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From |
Jeph Herrin <junk@spandrel.net> |

To |
statalist@hsphsun2.harvard.edu |

Subject |
Re: st: RE: RE: probability question |

Date |
Wed, 28 Oct 2009 10:36:36 -0400 |

Good point. Sampling without replacement, versus (my solution) sampling with replacement. J Feiveson, Alan H. (JSC-SK311) wrote:

The reason why I think the retrospective (i.e. finite sampling) approach is needed here is that we are given that it rains (rained?) exactly 7 of the days, not that the probability of rain is 7/120 on any given day. Al Feiveson -----Original Message----- From: owner-statalist@hsphsun2.harvard.edu [mailto:owner-statalist@hsphsun2.harvard.edu] On Behalf Of Feiveson, Alan H. (JSC-SK311) Sent: Wednesday, October 28, 2009 8:34 AM To: statalist@hsphsun2.harvard.edu Subject: st: RE: probability question If you look at this retrospectively, you can use the hypergeometric distribution. Suppose we are given that it rained 7 of the 120 days and that the client wore the hat on 4 of those days. The probability that it rained on 3 of the four hat days would then be (7C3 x 113C1 )/(120C4) = .00048146 (I think). whew aCb refers to a things taken b at a time Here "probability" refers to a repeated experiment in which one picks 4 of the 120 days at random to wear the hat, without knowledge of which of those are the rain days. Al Feiveson -----Original Message----- From: owner-statalist@hsphsun2.harvard.edu [mailto:owner-statalist@hsphsun2.harvard.edu] On Behalf Of RichardGoldstein Sent: Wednesday, October 28, 2009 7:38 AM To: statalistSubject: st: probability questionit's been a long time since I thought about questions like this, but, as a lead-in to a study, a client has asked the following question which he thinks he understands and says is related to where he wants to go: during a consecutive period of 120 days, if it rains on 7 days and my client wears a hat on 4 days (these are independent of any knowledge of the weather), what is the probability that it will rain on 3 of the days on which he is wearing a hat? my client swears that this is not a homework problem for him or his wife or one of their kids! Rich * * For searches and help try: * http://www.stata.com/help.cgi?search * http://www.stata.com/support/statalist/faq * http://www.ats.ucla.edu/stat/stata/ * * For searches and help try: * http://www.stata.com/help.cgi?search * http://www.stata.com/support/statalist/faq * http://www.ats.ucla.edu/stat/stata/ * * For searches and help try: * http://www.stata.com/help.cgi?search * http://www.stata.com/support/statalist/faq * http://www.ats.ucla.edu/stat/stata/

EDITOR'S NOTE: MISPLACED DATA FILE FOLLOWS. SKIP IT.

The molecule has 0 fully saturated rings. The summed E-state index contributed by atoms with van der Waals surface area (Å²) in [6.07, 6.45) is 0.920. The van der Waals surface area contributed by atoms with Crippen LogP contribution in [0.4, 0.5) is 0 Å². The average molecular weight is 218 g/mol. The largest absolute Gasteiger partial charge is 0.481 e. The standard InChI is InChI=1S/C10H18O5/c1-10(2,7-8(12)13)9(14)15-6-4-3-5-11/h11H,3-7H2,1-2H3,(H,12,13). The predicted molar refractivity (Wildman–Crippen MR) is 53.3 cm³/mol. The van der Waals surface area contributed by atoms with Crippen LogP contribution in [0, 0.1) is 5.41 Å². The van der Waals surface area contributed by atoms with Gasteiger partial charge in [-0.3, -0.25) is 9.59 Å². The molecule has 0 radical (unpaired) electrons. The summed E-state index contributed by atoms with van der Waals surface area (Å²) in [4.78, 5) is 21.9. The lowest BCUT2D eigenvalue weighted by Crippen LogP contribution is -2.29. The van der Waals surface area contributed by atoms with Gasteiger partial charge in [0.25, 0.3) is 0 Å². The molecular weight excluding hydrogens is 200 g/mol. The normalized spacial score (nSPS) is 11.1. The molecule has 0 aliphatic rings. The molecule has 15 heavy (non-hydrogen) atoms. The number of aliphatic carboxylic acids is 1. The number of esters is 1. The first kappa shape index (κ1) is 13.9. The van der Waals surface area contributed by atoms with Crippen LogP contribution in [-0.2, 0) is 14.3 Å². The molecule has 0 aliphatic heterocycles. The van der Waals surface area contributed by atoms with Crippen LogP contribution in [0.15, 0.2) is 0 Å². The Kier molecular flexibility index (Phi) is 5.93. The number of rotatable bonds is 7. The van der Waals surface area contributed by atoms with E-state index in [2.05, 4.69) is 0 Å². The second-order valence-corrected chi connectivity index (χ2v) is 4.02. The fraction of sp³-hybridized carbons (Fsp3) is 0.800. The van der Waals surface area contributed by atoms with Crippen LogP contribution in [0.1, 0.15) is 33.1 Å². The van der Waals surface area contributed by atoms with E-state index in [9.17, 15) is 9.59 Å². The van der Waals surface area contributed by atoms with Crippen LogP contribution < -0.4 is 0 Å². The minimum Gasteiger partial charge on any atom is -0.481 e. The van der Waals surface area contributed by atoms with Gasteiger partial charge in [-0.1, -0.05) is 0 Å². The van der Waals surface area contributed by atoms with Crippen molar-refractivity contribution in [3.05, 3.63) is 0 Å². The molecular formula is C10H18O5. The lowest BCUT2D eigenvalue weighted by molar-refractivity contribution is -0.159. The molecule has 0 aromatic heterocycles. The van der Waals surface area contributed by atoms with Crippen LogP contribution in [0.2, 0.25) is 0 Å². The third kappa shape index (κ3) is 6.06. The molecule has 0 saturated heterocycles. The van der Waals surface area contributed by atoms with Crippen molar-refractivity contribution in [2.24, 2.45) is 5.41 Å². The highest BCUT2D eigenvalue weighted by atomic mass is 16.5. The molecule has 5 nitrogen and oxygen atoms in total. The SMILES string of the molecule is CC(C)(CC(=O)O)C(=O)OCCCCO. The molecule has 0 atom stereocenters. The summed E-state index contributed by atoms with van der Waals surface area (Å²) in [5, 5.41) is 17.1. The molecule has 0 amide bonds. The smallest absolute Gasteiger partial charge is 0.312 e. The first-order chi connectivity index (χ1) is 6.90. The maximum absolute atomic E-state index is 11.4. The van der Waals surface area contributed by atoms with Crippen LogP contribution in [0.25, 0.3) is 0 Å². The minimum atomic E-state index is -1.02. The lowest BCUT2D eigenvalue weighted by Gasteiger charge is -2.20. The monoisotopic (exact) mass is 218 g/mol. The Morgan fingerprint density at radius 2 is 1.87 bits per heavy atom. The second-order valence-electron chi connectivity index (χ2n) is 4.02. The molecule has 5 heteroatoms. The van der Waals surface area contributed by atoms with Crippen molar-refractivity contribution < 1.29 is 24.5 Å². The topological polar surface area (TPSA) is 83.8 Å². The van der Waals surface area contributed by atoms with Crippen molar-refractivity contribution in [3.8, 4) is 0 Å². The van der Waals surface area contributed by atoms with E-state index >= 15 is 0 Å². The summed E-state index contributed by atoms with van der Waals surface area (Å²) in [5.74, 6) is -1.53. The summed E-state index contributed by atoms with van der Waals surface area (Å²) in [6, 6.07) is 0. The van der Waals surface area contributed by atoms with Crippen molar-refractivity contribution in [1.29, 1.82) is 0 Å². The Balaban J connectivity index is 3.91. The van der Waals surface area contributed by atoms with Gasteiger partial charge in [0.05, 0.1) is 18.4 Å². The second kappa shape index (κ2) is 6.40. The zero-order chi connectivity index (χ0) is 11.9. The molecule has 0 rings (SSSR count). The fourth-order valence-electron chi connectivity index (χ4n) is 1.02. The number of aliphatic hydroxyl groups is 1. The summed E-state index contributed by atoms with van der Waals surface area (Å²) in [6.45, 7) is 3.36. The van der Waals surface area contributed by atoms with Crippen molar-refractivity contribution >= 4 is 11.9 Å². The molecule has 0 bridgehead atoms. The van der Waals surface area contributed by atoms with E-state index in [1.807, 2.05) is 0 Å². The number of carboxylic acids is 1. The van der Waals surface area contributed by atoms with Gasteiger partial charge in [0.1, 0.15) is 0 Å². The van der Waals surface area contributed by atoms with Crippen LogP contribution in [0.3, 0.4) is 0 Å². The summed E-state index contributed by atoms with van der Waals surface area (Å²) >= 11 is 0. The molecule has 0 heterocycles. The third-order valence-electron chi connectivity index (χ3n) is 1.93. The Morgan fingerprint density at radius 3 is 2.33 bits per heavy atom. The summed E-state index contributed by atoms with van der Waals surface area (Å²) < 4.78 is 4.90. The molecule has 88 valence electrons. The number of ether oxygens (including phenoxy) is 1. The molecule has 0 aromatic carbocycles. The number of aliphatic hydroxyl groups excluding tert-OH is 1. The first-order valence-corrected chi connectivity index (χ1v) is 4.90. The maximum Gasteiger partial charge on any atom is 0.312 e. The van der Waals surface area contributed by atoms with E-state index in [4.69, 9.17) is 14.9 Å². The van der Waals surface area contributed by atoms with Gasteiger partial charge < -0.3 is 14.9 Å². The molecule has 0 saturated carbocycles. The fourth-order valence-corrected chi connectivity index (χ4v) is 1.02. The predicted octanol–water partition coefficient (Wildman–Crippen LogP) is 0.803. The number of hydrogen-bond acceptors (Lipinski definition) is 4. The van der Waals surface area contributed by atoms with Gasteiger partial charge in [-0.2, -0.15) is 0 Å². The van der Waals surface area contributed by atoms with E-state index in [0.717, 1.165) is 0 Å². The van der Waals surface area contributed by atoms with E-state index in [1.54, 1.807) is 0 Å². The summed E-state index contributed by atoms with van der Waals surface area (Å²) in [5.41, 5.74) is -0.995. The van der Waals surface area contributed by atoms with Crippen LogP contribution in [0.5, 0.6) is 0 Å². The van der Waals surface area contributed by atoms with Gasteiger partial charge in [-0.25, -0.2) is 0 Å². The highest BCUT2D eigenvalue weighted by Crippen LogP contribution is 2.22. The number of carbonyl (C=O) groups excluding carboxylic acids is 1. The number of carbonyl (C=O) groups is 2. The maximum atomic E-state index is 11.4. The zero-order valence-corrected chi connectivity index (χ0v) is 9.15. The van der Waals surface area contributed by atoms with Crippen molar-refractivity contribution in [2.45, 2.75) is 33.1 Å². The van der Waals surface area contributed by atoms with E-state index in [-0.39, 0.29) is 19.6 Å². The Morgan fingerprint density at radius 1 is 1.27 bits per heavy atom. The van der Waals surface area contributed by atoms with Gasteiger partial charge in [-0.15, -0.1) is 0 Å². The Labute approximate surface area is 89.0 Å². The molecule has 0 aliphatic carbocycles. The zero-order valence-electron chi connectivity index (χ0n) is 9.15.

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**References**:**st: probability question***From:*Richard Goldstein <richgold@ix.netcom.com>

**st: RE: probability question***From:*"Feiveson, Alan H. (JSC-SK311)" <alan.h.feiveson@nasa.gov>

**st: RE: RE: probability question***From:*"Feiveson, Alan H. (JSC-SK311)" <alan.h.feiveson@nasa.gov>

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